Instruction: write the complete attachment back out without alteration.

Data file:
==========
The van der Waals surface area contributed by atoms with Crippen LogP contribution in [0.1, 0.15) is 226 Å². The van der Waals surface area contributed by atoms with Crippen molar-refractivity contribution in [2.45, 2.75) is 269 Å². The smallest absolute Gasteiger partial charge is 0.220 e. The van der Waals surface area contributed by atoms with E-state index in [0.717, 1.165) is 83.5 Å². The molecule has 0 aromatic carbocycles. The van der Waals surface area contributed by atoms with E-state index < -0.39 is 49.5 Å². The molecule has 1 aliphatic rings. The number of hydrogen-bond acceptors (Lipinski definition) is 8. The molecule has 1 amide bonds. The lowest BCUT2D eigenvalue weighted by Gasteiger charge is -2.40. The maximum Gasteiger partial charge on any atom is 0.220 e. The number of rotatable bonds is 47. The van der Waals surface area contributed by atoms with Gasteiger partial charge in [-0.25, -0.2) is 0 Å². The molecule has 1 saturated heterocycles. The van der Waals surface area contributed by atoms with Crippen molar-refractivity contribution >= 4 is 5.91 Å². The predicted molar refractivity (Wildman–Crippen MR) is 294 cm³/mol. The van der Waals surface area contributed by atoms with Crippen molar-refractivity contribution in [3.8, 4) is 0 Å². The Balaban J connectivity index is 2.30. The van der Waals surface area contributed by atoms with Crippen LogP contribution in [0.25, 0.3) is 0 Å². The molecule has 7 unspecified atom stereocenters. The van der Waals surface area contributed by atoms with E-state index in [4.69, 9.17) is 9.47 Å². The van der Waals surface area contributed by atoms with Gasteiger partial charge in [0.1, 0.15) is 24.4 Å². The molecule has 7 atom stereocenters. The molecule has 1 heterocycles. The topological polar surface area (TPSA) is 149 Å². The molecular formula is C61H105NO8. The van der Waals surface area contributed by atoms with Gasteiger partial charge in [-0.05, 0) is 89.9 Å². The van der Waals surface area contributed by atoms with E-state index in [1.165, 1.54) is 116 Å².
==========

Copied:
The van der Waals surface area contributed by atoms with Crippen LogP contribution in [0.1, 0.15) is 226 Å². The van der Waals surface area contributed by atoms with Crippen molar-refractivity contribution in [2.45, 2.75) is 269 Å². The smallest absolute Gasteiger partial charge is 0.220 e. The van der Waals surface area contributed by atoms with E-state index in [0.717, 1.165) is 83.5 Å². The molecule has 0 aromatic carbocycles. The van der Waals surface area contributed by atoms with E-state index < -0.39 is 49.5 Å². The molecule has 1 aliphatic rings. The number of hydrogen-bond acceptors (Lipinski definition) is 8. The molecule has 1 amide bonds. The lowest BCUT2D eigenvalue weighted by Gasteiger charge is -2.40. The maximum Gasteiger partial charge on any atom is 0.220 e. The number of rotatable bonds is 47. The van der Waals surface area contributed by atoms with Gasteiger partial charge in [-0.25, -0.2) is 0 Å². The molecule has 1 saturated heterocycles. The van der Waals surface area contributed by atoms with Crippen molar-refractivity contribution >= 4 is 5.91 Å². The predicted molar refractivity (Wildman–Crippen MR) is 294 cm³/mol. The van der Waals surface area contributed by atoms with Crippen molar-refractivity contribution in [3.8, 4) is 0 Å². The Balaban J connectivity index is 2.30. The van der Waals surface area contributed by atoms with Crippen LogP contribution in [0.25, 0.3) is 0 Å². The molecule has 7 unspecified atom stereocenters. The van der Waals surface area contributed by atoms with E-state index in [4.69, 9.17) is 9.47 Å². The van der Waals surface area contributed by atoms with Gasteiger partial charge in [0.1, 0.15) is 24.4 Å². The molecule has 7 atom stereocenters. The molecule has 1 heterocycles. The topological polar surface area (TPSA) is 149 Å². The molecular formula is C61H105NO8. The van der Waals surface area contributed by atoms with Gasteiger partial charge in [-0.05, 0) is 89.9 Å². The van der Waals surface area contributed by atoms with E-state index in [1.165, 1.54) is 116 Å².